Dr Emily Remnant
A12 - Macleay Building
The University of Sydney
|Telephone||+61 2 9351 2267|
Room 248, A12 - Macleay
Behaviour and Genetics of Social Insects Laboratory
I am a molecular geneticist interested in evolution and the functional outcomes of genetic and epigenetic changes. I study insects as they are excellent systems for observing evolutionary phenomena in measurable timescales, with short generation times and intense selective pressures that often lead to dynamic changes. I completed my PhD at the University of Melbourne in 2012, studying the genetic changes involved in the development of insecticide resistance. I joined the Social insects laboratory at the University of Sydney in 2012. Currently I work on a variety of projects covering many aspects of honey bee biology.
In honey bees, the epigenetic mark of DNA methylation determines whether a female larvae becomes a queen or a worker, but methylation is likely to be involved in other biological functions. Together with Ben Oldroyd, I am examining DNA methylation in maternal and paternal genomes. Our goal is to investigate the impact of epigenetic changes on genomic conflict and to determine if parental imprinting occurs in honey bees. We use molecular and genomic techniques to examine methylation patterns in different honey bee castes, lifestages and tissues (Drewell et al, Development 141, 2702-2711).
Honey bees suffer from a multitude of diseases resulting from many different types of organisms, ranging from parasitic mites, to fungal and bacterial infections, and in particular, RNA viruses. Australia is the final large land mass free from the Varroa destructor mite, a devastating vector of RNA viruses. Madeleine Beekman and I are interested in understanding how a vector can change the viral landscape of honey bee viruses and select for virulence. We use RNA sequencing, and in-hive experiments to investigate the dynamics of viral evolution, transmission, and resistance in honey bees.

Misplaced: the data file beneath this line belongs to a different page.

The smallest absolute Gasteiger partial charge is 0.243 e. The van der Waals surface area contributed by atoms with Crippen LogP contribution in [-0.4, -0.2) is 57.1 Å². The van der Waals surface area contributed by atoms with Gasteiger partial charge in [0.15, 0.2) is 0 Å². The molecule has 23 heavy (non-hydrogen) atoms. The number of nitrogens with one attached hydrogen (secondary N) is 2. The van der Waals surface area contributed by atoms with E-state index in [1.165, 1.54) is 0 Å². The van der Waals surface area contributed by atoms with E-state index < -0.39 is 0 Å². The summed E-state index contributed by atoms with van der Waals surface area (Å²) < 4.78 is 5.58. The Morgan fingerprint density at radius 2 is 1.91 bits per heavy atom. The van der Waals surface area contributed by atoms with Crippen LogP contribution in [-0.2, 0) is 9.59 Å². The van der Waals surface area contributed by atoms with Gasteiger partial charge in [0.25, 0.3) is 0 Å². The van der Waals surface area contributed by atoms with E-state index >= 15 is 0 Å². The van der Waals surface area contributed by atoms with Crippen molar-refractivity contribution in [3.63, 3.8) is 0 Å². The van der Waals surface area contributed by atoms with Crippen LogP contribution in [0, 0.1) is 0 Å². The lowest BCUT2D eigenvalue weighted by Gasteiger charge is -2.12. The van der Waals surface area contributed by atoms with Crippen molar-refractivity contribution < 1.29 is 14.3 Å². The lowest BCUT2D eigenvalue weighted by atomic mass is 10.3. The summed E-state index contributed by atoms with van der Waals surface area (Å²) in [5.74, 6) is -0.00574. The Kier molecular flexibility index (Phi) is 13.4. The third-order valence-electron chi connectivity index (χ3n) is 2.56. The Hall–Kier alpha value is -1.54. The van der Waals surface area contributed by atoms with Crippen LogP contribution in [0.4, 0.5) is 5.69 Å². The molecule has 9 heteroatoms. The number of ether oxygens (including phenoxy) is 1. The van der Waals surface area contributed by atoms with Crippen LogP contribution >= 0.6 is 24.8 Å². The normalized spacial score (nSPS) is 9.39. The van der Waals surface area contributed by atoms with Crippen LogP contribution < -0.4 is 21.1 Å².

Australia is now home to two (non-native) honey bee species: the western honey bee Apis mellifera, used widely in apiculture, and the eastern hive bee Apis cerana, a recent invader that arrived in far north Queensland in 2007. Recently we showed that drones of the invasive Apis cerana population mate with Apis mellifera queens (Remnant et al, Mol Ecol 23, 1096-1107). Interspecific mating has reproductive consequences for both species, particularly if the invasive A.cerana becomes more widespread. Ros Gloag is now examining the genetics of A. cerana in the Cairns region.
- Why do honey bees survive Varroa infections in Tonga; Beekman M, Remnant E; Australia & Pacific Science Foundation/Research Project Grant.